I’m not usually short for words, and you know that — you’ve known me for quite a while. That one is indescribable. It doesn’t feel or seem real, because that’s a category in an award show that has just always gone to pop or rock, period. There are very few circumstances where a country act has gotten that nomination and recognition. To be in the same category as Lennon Stella, who’s a friend, JP Saxe, The Weeknd and Justin Bieber — enough said. So, for me, when this guy from Flat Lake, Alberta, in the middle of nowhere on a farm who just plays country music, gets this type of recognition . . . I can’t put that into words. It’s unreal.
Drink About Me is by far your most popular song as far as streaming goes, with 15 million on Spotify alone. Clearly people love it and it really made an impact.
Exactly. In total, across all platforms, we’re looking at over 40 million streams on that song, which is Thomas Rhett category, Florida Georgia Line category — which is mind-blowing. So, for me to be there with that kind of success is incredible. I tried to justify the nomination because — I’m still self-deprecating, so that happens — but I’d like to hope it did for country music what some of these other huge hits did for pop in their years. It was something more ahead of the curve out of anything else I’ve ever done. It’s a drinking song disguised as a memory song, and it’s a memory song disguised as a drinking song. I love it and I’m so proud of it.
You talk about closing that gap between country and all these different genres represented in the category, but my research tells me that’s not new for you either — on account of your win for Breakthrough Artist of the Year in 2014. Was that a similar feeling?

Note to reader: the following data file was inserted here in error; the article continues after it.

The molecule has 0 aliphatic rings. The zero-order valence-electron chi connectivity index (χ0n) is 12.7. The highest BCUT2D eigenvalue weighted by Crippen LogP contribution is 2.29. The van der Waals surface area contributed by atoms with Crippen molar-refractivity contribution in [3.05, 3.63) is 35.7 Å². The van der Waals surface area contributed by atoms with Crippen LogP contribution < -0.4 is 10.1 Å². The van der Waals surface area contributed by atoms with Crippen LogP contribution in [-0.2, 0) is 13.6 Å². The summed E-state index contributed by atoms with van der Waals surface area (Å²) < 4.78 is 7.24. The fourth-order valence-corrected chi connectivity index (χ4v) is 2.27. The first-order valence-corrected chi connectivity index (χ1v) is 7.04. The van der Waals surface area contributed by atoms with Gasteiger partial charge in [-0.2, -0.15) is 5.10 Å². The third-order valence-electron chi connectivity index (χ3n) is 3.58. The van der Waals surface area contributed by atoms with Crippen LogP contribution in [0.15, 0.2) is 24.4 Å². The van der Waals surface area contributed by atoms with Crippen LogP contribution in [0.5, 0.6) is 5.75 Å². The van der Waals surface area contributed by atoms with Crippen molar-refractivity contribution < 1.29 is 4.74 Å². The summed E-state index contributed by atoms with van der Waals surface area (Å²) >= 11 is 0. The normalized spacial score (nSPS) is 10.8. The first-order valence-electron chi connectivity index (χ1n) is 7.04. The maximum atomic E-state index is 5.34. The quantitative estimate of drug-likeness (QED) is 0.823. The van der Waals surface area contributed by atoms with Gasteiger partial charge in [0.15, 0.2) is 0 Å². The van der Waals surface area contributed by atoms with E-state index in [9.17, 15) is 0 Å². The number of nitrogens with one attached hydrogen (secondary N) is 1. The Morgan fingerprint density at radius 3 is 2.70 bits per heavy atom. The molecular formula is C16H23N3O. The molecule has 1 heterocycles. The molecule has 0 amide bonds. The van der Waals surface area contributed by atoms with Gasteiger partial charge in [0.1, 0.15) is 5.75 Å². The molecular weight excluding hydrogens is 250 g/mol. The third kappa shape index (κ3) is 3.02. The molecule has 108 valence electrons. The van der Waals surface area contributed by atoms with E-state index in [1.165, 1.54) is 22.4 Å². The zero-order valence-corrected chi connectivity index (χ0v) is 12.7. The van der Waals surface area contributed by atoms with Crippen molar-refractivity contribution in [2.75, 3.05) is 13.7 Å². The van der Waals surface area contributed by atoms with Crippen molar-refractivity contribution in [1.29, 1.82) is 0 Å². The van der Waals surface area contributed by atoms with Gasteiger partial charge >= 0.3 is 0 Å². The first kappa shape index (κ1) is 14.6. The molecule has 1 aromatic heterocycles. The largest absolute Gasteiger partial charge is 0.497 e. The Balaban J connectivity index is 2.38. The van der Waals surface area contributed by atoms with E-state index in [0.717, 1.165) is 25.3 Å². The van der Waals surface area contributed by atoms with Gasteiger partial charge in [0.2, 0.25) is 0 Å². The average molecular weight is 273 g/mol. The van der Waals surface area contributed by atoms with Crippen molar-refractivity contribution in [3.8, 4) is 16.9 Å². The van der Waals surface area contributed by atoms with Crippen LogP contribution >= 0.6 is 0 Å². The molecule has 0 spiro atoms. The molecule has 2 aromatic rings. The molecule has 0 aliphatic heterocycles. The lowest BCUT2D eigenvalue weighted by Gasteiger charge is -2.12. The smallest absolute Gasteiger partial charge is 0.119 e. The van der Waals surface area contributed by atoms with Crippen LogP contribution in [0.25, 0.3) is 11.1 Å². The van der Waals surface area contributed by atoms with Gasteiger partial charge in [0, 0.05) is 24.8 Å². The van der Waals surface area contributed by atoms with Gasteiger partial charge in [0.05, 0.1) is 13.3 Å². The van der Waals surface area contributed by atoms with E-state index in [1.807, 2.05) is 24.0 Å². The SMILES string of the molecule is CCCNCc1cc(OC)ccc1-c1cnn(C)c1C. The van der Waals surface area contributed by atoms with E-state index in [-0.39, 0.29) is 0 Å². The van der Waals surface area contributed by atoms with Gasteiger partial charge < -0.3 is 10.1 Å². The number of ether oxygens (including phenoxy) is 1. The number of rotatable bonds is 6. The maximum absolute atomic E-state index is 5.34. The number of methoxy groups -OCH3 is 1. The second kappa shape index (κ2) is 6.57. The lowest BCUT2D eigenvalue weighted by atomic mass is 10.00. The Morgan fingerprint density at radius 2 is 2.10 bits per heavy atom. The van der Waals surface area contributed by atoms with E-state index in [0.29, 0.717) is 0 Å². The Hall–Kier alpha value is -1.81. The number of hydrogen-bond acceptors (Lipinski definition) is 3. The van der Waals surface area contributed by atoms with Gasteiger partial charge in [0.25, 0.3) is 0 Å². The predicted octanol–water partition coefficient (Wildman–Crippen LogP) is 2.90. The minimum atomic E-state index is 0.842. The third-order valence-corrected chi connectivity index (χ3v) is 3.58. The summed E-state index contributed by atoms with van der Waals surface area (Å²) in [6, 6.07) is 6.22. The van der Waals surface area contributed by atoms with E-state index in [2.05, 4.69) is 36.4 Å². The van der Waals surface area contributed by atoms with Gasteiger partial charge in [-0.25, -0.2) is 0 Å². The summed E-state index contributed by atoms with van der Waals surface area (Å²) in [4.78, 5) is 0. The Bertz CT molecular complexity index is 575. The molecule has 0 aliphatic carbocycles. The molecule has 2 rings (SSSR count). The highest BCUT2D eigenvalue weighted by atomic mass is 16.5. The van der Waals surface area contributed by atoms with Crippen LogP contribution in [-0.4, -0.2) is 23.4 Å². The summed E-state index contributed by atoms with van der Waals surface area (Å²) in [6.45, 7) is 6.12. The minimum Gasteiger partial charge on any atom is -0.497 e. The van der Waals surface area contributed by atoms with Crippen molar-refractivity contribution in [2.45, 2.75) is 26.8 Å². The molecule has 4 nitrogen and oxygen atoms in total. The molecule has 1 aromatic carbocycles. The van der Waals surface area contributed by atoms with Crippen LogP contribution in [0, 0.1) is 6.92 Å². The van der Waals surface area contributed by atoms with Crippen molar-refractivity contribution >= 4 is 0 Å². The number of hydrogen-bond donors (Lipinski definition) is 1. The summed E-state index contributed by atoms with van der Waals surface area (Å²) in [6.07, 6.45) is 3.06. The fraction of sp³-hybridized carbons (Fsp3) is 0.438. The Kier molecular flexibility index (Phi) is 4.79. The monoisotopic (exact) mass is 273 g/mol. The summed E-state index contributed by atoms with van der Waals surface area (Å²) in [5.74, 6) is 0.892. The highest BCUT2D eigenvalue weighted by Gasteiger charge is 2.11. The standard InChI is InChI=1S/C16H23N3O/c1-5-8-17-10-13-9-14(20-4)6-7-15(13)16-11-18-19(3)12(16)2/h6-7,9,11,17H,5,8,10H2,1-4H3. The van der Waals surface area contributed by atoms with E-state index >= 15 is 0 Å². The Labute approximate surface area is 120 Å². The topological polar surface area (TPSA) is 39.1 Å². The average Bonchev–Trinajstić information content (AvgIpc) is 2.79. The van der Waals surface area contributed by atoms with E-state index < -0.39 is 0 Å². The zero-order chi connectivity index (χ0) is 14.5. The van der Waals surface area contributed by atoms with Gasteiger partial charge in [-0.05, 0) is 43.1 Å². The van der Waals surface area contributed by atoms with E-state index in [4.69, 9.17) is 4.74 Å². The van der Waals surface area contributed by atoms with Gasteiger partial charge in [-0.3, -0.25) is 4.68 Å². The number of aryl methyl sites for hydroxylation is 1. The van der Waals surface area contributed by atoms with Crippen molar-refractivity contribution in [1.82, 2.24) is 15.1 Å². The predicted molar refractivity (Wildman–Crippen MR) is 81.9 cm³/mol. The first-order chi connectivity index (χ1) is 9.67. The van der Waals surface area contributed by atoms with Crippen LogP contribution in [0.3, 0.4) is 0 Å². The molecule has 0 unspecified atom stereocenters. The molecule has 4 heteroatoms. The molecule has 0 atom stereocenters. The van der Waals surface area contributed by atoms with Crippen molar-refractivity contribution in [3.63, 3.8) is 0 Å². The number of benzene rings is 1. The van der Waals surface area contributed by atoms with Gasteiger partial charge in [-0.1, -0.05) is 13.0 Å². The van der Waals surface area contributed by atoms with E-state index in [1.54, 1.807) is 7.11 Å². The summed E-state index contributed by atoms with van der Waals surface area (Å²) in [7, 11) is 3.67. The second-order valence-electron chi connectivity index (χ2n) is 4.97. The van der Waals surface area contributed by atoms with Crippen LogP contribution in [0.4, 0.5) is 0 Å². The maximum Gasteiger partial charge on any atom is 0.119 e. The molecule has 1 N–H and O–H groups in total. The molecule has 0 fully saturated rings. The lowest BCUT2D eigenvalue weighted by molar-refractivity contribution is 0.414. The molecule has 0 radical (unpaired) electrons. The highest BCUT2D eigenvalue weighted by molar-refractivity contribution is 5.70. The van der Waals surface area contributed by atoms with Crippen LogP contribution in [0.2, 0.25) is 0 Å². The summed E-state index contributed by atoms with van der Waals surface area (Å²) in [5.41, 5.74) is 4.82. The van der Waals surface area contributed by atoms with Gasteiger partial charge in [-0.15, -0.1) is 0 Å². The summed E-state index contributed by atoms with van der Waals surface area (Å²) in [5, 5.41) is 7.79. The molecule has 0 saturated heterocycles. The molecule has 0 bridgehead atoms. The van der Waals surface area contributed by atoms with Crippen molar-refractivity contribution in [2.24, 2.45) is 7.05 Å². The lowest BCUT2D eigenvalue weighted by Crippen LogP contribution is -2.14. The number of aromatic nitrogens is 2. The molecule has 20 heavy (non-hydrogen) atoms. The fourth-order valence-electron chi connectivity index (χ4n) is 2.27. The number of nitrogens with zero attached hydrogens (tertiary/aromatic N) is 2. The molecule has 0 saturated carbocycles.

Have you ever seen the movie The 40-Year-Old Virgin? So, Leslie Mann is in the film with Steve Carell and they go on a date. After, she gets behind the wheel and she drives home and she hits a parked car. Her saying, which has been in a million memes, is that f’er came out of nowhere.
When I got that nomination for breakthrough artist, and then won the award, that’s what it felt like. It came out of nowhere. I was like, are you kidding me? Everybody at Warner thought the exact same thing because that’s something that just doesn’t happen for country music.
We are a genre that historically does our own thing. We dabble in other genres, or bring P!nk or Bebe Rexha or Dave Mustaine into our group and then we move on.
The question was how did this happen? It was unreal.
Do you have any favourite Juno memories? Other than just the joy of winning, of course. Is there a moment that holds a special place in your heart?
Well, there’s a bunch of different ways I can take this; super sentimental, or I can talk about the party. When I won that first Juno in 2014, Melanie Hurley was the president of the Juno Awards at the time, and she could tell I was rip-snorting, ready to go. I was ready to party. She came up to me backstage and said, I know you want to go and party, but you have a performance tomorrow night in the arena, and I can assure you that if you stay up all night, you may not deliver the performance you want — in front of 4 million eyeballs. So, I’m going to make you a deal. Let’s party together on Sunday after the show, and we’ll make up for lost time and I’ll stay up all night with you. So, I was a good boy. We stayed up till about 10 or 11, maybe had a cocktail or two. But I went to bed and got up at 9 a.m. for my rehearsal and nailed that performance. I was pretty grateful for that advice.